Ursulina RAMOS, appellant, v. CITY OF NEW YORK, et al., respondents, et al., defendants (and a third-party action).
In an action to recover damages for personal injuries, the plaintiff appeals, as limited by her brief, from so much of an order of the Supreme Court, Queens County (Flug, J.), dated November 3, 2006, as granted that branch of the motion of the defendant City of New York on behalf of itself and, in effect, on behalf of the defendants New York City Department of Transportation and New York City Department of Environmental Protection, which was for summary judgment dismissing the complaint insofar as asserted against them and denied, as academic, her cross motion to strike the answer of those defendants for failure to provide additional discovery.
ORDERED that the order is affirmed insofar as appealed from, with costs.
The plaintiff allegedly fell when her foot got caught in a hole in a street adjacent to a catch basin. She commenced the instant action against, among others, the defendants City of New York, New York City Department of Transportation, and New York City Department of Environmental Protection (hereinafter the collectively referred to as the City).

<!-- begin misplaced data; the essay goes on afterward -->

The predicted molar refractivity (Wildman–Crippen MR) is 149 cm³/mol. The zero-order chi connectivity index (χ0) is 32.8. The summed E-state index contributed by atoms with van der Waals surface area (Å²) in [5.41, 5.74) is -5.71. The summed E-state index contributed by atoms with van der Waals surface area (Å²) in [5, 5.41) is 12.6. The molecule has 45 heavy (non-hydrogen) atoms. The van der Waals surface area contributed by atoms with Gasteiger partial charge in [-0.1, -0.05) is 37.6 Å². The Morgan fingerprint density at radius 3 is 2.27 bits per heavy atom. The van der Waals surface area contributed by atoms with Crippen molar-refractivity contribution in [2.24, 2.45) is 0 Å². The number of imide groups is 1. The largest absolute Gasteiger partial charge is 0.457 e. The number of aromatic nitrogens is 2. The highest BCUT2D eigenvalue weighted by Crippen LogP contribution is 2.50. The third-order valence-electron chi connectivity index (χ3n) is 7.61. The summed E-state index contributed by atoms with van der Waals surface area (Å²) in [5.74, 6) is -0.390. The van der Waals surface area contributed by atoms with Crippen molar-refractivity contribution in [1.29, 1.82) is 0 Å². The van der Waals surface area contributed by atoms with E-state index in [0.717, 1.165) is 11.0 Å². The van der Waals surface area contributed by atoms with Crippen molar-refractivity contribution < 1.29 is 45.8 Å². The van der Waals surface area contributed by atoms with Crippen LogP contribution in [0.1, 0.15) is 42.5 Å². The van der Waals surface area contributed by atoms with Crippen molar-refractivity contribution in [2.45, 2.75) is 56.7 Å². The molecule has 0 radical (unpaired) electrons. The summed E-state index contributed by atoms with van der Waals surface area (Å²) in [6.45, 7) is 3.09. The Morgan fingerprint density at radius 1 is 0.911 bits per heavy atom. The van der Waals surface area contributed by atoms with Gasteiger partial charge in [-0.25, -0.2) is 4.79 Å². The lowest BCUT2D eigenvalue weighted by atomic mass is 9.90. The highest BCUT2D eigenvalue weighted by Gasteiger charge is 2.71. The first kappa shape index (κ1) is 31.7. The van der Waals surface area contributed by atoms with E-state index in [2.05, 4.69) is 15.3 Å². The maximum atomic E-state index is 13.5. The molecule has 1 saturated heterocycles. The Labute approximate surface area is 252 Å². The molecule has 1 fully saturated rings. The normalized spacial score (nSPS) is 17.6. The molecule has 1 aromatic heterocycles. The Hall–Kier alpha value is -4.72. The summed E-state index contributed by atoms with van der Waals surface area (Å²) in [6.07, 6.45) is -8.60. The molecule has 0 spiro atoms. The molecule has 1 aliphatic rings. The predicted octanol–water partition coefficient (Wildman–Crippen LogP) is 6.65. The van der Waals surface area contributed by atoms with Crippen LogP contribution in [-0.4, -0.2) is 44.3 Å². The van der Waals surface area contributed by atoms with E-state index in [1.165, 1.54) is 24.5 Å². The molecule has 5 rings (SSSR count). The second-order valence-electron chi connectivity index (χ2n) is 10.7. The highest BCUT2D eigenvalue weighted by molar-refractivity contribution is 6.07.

The City moved for summary judgment, contending that it did not have prior written notice of the defect pursuant to Administrative Code of the City of New York § 7-201(c)(2). The plaintiff opposed the motion, contending, inter alia, that further discovery was needed, and cross-moved to strike the City's answer for failure to provide additional discovery. The Supreme Court granted the City's motion and denied the plaintiff's cross motion as academic. We affirm.
The City submitted evidence sufficient to establish its entitlement to judgment as a matter of law pursuant to Administrative Code § 7-201(c)(2). While there was a written acknowledgment of the defect from the City, the accident occurred within the 15-day grace period provided by Administrative Code § 7-201(c)(2) for the City to repair or remove the defect (see Kruszka v. City of New York, 29 A.D.3d 742, 816 N.Y.S.2d 510; cf. Bruni v. City of New York, 2 N.Y.3d 319, 778 N.Y.S.2d 757, 811 N.E.2d 19).
In opposition, the plaintiff failed to submit evidence sufficient to raise a triable issue of fact. There was evidence that in June 1996, the New York City Department of Environmental Protection received notice by telephone that the catch basin in question was clogged, and the catch basin was inspected and appeared “to be good.” However, that evidence did not give rise to a triable issue of fact since it did not constitute a written acknowledgment of the defect in question, nor was it circumstantial evidence of prior written notice pursuant to Administrative Code § 7-201(c)(2).
The plaintiff's contention that the City made special use of the street is improperly raised for the first time on appeal. In any event, a catch basin does not fall into the special use exception to the prior written notice requirement (see Braunstein v. County of Nassau, 294 A.D.2d 323, 741 N.Y.S.2d 565; Barnes v. City of Mount Vernon, 245 A.D.2d 407, 666 N.Y.S.2d 206; Vise v. County of Suffolk, 207 A.D.2d 341, 615 N.Y.S.2d 429).
The plaintiff's remaining contentions are without merit.